New York Times Engages in Bias, Secret Alterations in Coverage of Campus Sex Assault Issue, SAVE Charges
WASHINGTON / March 25, 2013 – The New York Times has repeatedly published biased and inaccurate articles regarding allegations of sexual assault on campus, according to Stop Abusive and Violent Environments. This past week the NYT secretly altered an inaccurate statement by one of its reporters. SAVE is calling for acknowledgement of the change and a public commitment to balanced coverage in future articles on the issue.
The NYT published an article on March 19 by reporter Richard Perez-Pena titled, “College Groups Connect to Fight Sexual Assault” (1). Regarding the Department of Education’s controversial sexual assault policy, the article claimed the federal mandate “did not markedly change interpretation of the law.”
But the 2011 sex mandate did substantially alter the prior DED stance, many say. The new policy lowered the standard of proof to the weakest preponderance-of-evidence standard, discouraged cross-examinations by the accused, subjected the accused to “double-jeopardy” appeals, and generally removed the presumption of innocence. These changes have been discussed and documented in over 100 editorials (2) and legal analyses (3).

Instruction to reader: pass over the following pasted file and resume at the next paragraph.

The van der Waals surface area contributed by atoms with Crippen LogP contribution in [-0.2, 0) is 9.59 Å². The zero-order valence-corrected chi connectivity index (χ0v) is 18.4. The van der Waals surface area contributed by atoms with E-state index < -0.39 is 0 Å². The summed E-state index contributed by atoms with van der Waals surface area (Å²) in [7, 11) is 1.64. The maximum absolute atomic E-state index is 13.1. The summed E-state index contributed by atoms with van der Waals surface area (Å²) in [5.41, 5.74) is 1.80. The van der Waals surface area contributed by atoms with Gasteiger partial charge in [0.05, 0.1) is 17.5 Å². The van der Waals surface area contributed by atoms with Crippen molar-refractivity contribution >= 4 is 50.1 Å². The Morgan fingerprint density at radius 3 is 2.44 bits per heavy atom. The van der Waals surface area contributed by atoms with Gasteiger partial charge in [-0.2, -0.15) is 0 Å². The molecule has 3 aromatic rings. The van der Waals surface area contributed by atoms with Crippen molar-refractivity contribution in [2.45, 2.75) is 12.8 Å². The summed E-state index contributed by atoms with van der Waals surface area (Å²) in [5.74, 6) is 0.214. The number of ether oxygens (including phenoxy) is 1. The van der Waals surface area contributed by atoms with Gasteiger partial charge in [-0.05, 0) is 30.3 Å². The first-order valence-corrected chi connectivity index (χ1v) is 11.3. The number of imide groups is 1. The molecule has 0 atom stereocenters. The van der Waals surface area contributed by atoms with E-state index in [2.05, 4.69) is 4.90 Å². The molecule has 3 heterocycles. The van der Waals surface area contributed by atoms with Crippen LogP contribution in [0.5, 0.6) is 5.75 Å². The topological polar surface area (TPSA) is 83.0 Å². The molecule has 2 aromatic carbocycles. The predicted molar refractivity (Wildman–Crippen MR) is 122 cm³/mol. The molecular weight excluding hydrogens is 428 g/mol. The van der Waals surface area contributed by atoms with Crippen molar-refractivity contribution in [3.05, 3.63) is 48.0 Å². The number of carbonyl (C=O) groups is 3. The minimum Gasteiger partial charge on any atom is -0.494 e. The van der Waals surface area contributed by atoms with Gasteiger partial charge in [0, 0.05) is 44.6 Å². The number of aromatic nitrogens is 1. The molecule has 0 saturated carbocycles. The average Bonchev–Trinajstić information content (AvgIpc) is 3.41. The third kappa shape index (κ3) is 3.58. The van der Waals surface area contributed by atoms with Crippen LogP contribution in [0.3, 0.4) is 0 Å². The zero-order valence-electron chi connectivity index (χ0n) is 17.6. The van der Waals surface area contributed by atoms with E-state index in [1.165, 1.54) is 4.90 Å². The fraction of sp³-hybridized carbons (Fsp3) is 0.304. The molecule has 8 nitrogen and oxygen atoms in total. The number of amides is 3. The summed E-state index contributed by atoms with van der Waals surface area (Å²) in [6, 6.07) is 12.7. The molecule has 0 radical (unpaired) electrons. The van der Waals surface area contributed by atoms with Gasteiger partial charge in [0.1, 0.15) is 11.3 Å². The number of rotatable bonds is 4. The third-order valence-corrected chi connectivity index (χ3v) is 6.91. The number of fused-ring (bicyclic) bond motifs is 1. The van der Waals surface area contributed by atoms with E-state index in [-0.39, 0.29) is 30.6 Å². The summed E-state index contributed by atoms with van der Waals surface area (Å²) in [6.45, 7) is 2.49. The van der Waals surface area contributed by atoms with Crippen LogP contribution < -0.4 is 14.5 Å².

So within hours of publication the Times, without acknowledgement or expression of regret, covertly changed the wording of this key conclusion to read, “The letter changed interpretation of parts of the law.” The wording and time of the change was captured by NewsDiffs, which monitors alterations to news articles (4).
Two days later, columnist KC Johnson disclosed the ruse, noting the change rendered the revised sentence “all but senseless.” Johnson’s column also questioned why reporter Perez-Pena failed to include a response from a defense attorney or civil libertarian to assure editorial balance. Johnson documented examples of significant editorial bias in other articles by the same reporter (5).
“In light of these disturbing revelations, it’s hard to imagine how Richard Perez-Pena will be able to restore his journalistic credibility,” notes SAVE spokesman Howard Goldman. “These revelations also raise questions about the New York Times’ commitment to editorial fairness in its coverage of the campus sexual assault issue.”
The American Association of University Professors and 12 other organizations have called on the Department of Education to rescind its controversial sexual assault policy (6).
Stop Abusive and Violent Environments is a victim-advocacy organization working for evidence-based solutions to domestic violence and sexual assault: www.saveservices.org
Contact: Teri Stoddard